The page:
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Marked Genomic Differences Characterize Primary and Secondary Glioblastoma Subtypes and Identify Two Distinct Molecular and Clinical Secondary Glioblastoma Entities.

Posted on: 11/28/2006

Cancer Res. 2006 Nov 17; [Epub ahead of print] Related Articles, Links

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Marked Genomic Differences Characterize Primary and Secondary Glioblastoma Subtypes and Identify Two Distinct Molecular and Clinical Secondary Glioblastoma Entities.

Maher EA, Brennan C, Wen PY, Durso L, Ligon KL, Richardson A, Khatry D, Feng B, Sinha R, Louis DN, Quackenbush J, Black PM, Chin L, Depinho RA.

Center for Neuro-Oncology, Center for Applied Cancer Science, Belfer Institute for Innovative Cancer Science, Departments of Biostatistics and Computational Biology and Cancer Biology, Dana-Farber Cancer Institute; Department of Medical Oncology, Dana-Farber Cancer Institute and Harvard Medical School; Departments of Pathology and Dermatology, Brigham and Women's Hospital and Harvard Medical School; Department of Biostatistics, Harvard School of Public Health; Department of Neurosurgery, Brigham and Women's Hospital; Department of Medicine and Genetics, Harvard Medical School, Boston, Massachusetts; Neurosurgery Service, Memorial Sloan-Kettering Cancer Center, Weill-Cornell Medical College, New York, New York; and Department of Pathology, Molecular Pathology Unit, CNY7, Massachusetts General Hospital and Harvard Medical School, Charlestown, Massachusetts.

Glioblastoma is classified into two subtypes on the basis of clinical history: "primary glioblastoma" arising de novo without detectable antecedent disease and "secondary glioblastoma" evolving from a low-grade astrocytoma. Despite their distinctive clinical courses, they arrive at an indistinguishable clinical and pathologic end point highlighted by widespread invasion and resistance to therapy and, as such, are managed clinically as if they are one disease entity. Because the life history of a cancer cell is often reflected in the pattern of genomic alterations, we sought to determine whether primary and secondary glioblastomas evolve through similar or different molecular pathogenetic routes. Clinically annotated primary and secondary glioblastoma samples were subjected to high-resolution copy number analysis using oligonucleotide-based array comparative genomic hybridization. Unsupervised classification using genomic nonnegative matrix factorization methods identified three distinct genomic subclasses. Whereas one corresponded to clinically defined primary glioblastomas, the remaining two stratified secondary glioblastoma into two genetically distinct cohorts. Thus, this global genomic analysis showed wide-scale differences between primary and secondary glioblastomas that were previously unappreciated, and has shown for the first time that secondary glioblastoma is heterogeneous in its molecular pathogenesis. Consistent with these findings, analysis of regional recurrent copy number alterations revealed many more events unique to these subclasses than shared. The pathobiological significance of these shared and subtype-specific copy number alterations is reinforced by their frequent occurrence, resident genes with clear links to cancer, recurrence in diverse cancer types, and apparent association with clinical outcome. We conclude that glioblastoma is composed of at least three distinct molecular subtypes, including novel subgroups of secondary glioblastoma, which may benefit from different therapeutic strategies. (Cancer Res 2006; 66(23): 11502-13).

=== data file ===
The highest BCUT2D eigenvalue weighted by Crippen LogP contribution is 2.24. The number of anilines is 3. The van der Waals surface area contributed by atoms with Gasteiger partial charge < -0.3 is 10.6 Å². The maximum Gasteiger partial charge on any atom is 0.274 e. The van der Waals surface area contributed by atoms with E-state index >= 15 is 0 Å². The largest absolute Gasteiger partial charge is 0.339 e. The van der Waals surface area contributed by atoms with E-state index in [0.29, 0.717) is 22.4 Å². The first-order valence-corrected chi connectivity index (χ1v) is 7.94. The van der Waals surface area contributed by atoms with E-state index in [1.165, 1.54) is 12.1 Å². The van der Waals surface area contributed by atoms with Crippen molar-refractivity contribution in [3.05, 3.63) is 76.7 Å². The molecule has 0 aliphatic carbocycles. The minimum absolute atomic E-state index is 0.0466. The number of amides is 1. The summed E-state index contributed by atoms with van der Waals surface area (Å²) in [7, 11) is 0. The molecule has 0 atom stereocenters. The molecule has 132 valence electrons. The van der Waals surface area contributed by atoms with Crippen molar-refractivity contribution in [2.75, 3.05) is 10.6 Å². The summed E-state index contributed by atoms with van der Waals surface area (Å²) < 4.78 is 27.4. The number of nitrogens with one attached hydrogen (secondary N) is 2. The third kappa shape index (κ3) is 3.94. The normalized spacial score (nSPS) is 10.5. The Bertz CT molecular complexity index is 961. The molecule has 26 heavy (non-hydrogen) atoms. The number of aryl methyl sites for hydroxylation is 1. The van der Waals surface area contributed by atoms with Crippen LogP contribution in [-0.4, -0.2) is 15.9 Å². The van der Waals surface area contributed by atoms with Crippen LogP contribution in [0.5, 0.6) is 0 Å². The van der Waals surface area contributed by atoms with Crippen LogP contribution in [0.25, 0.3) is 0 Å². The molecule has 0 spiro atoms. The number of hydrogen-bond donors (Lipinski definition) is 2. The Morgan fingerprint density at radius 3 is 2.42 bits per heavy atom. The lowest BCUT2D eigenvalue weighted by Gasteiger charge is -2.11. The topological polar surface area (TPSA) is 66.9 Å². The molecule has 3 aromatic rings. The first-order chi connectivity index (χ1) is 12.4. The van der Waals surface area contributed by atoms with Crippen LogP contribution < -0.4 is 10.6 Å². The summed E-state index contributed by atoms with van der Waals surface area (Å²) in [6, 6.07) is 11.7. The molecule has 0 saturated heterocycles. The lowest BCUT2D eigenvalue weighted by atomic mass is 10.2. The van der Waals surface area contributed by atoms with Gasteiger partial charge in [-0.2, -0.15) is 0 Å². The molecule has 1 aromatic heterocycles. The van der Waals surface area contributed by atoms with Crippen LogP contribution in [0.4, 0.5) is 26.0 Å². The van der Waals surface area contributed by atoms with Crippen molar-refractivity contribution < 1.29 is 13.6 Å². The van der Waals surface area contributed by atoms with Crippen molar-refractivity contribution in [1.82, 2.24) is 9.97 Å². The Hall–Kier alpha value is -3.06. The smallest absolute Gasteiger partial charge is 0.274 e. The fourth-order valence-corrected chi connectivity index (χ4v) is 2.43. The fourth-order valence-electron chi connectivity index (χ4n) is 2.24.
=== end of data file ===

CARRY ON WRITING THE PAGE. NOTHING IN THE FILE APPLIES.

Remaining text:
PMID: 17114236 [PubMed - as supplied by publisher]

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